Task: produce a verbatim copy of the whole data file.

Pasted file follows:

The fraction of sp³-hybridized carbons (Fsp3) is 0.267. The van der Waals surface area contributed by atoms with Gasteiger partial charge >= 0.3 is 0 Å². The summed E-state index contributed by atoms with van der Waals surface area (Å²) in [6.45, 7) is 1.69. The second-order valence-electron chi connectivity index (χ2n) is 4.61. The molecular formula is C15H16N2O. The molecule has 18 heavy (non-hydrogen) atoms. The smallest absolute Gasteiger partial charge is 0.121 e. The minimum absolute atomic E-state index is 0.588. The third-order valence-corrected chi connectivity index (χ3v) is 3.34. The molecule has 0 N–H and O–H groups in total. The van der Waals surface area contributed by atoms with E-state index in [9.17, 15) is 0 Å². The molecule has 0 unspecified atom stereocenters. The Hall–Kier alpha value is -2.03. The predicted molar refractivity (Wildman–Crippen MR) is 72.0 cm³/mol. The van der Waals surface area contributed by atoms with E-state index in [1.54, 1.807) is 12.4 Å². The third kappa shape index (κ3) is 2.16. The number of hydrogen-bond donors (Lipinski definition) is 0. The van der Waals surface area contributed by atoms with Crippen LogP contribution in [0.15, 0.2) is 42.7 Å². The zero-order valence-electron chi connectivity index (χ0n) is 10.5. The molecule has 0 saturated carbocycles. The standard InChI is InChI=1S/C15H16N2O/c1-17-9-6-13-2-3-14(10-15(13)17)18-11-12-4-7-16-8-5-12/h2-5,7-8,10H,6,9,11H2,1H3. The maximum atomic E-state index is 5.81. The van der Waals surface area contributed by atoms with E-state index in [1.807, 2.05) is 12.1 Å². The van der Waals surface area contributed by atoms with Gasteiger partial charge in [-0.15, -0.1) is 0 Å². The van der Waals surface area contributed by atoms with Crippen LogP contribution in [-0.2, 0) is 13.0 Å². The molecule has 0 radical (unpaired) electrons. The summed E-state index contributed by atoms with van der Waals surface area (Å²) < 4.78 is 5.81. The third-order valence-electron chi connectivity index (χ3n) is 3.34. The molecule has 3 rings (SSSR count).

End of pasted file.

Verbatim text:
The fraction of sp³-hybridized carbons (Fsp3) is 0.267. The van der Waals surface area contributed by atoms with Gasteiger partial charge >= 0.3 is 0 Å². The summed E-state index contributed by atoms with van der Waals surface area (Å²) in [6.45, 7) is 1.69. The second-order valence-electron chi connectivity index (χ2n) is 4.61. The molecular formula is C15H16N2O. The molecule has 18 heavy (non-hydrogen) atoms. The smallest absolute Gasteiger partial charge is 0.121 e. The minimum absolute atomic E-state index is 0.588. The third-order valence-corrected chi connectivity index (χ3v) is 3.34. The molecule has 0 N–H and O–H groups in total. The van der Waals surface area contributed by atoms with E-state index in [9.17, 15) is 0 Å². The molecule has 0 unspecified atom stereocenters. The Hall–Kier alpha value is -2.03. The predicted molar refractivity (Wildman–Crippen MR) is 72.0 cm³/mol. The van der Waals surface area contributed by atoms with E-state index in [1.54, 1.807) is 12.4 Å². The third kappa shape index (κ3) is 2.16. The number of hydrogen-bond donors (Lipinski definition) is 0. The van der Waals surface area contributed by atoms with Crippen LogP contribution in [0.15, 0.2) is 42.7 Å². The zero-order valence-electron chi connectivity index (χ0n) is 10.5. The molecule has 0 saturated carbocycles. The standard InChI is InChI=1S/C15H16N2O/c1-17-9-6-13-2-3-14(10-15(13)17)18-11-12-4-7-16-8-5-12/h2-5,7-8,10H,6,9,11H2,1H3. The maximum atomic E-state index is 5.81. The van der Waals surface area contributed by atoms with E-state index in [1.807, 2.05) is 12.1 Å². The van der Waals surface area contributed by atoms with Gasteiger partial charge in [-0.15, -0.1) is 0 Å². The van der Waals surface area contributed by atoms with Crippen LogP contribution in [-0.2, 0) is 13.0 Å². The molecule has 0 radical (unpaired) electrons. The summed E-state index contributed by atoms with van der Waals surface area (Å²) < 4.78 is 5.81. The third-order valence-electron chi connectivity index (χ3n) is 3.34. The molecule has 3 rings (SSSR count).